Brazil is still far from the much coveted Investment Grade in spite of financial market speculations according to the risk rating agency Fitch Ratings, which estimates that the BBB qualification will have to wait "two to three" years.
"Since 2003, Brazil's external indicators have improved substantially. Even so Brazil's advance to Investment Grade rating is hampered by a mediocre growth rate and the high indebtedness of the Brazilian government," said Fitch in a report titled "Can Latinamerica BB sovereign bonds reach Grade Investment?"
Fitch argues that Brazil needs to considerable increase its fiscal ratios in the coming years if it wishes to approach the levels of countries with Investment Grade. Brazil's global debt stands at 70% of GDP, which is double the average of countries rated BBB.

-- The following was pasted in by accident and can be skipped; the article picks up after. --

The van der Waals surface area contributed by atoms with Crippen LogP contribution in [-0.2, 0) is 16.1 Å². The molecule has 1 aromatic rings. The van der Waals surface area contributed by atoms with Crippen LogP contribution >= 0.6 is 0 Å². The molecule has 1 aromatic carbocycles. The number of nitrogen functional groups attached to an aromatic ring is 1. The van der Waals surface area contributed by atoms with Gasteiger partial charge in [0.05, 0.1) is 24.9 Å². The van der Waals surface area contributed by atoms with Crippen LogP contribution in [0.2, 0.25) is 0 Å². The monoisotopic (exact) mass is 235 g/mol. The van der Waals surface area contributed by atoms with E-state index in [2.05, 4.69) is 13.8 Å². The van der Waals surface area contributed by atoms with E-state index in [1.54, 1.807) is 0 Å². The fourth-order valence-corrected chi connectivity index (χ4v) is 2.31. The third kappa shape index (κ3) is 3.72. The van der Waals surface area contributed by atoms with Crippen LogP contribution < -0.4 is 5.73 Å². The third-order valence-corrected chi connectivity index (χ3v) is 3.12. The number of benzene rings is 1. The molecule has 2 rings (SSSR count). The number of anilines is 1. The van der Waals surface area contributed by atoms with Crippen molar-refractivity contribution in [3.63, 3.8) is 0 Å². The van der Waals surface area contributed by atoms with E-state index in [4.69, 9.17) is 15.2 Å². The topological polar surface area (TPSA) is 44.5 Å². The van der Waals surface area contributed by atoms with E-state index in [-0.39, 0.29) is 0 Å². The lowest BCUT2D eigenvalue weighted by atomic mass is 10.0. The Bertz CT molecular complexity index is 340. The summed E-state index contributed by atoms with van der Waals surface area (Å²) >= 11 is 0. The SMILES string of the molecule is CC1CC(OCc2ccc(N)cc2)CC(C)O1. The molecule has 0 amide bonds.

"With a fiscal deficit of 3% of GDP and growth in the range of 3 to 4%, even the government's indebtedness is not heading for a significant reduction," adds the report.
The risk agency also questions Brazil's low investment level (21% of GDP) and the below average efficiency.
To overcome these shortcomings, according to Fitch, Brazil must address economic reforms which face another obstacle since the majority of them need constitutional modifications demanding a majority of 60% in both Houses of Congress. And reelected president Lula da Silva does not have a sufficient majority in any of the two.
Last but not least, statistics don't favor Brazil reaching Investment Grade in 2007.
Between 2000 and 2006, Fitch raised the ratings of ten countries to Investment Grade and therefore the chances for a BB+ country of reaching the much coveted goal in just one year is only of 18.3%, while the chances that a BB rating makes it is only of 5%. However in a three year period chances for a BB rating increase to 23%.
Brazilian analysts speculate that if the country reaches Grade Investment, sovereign bonds will mean a boom in investment.
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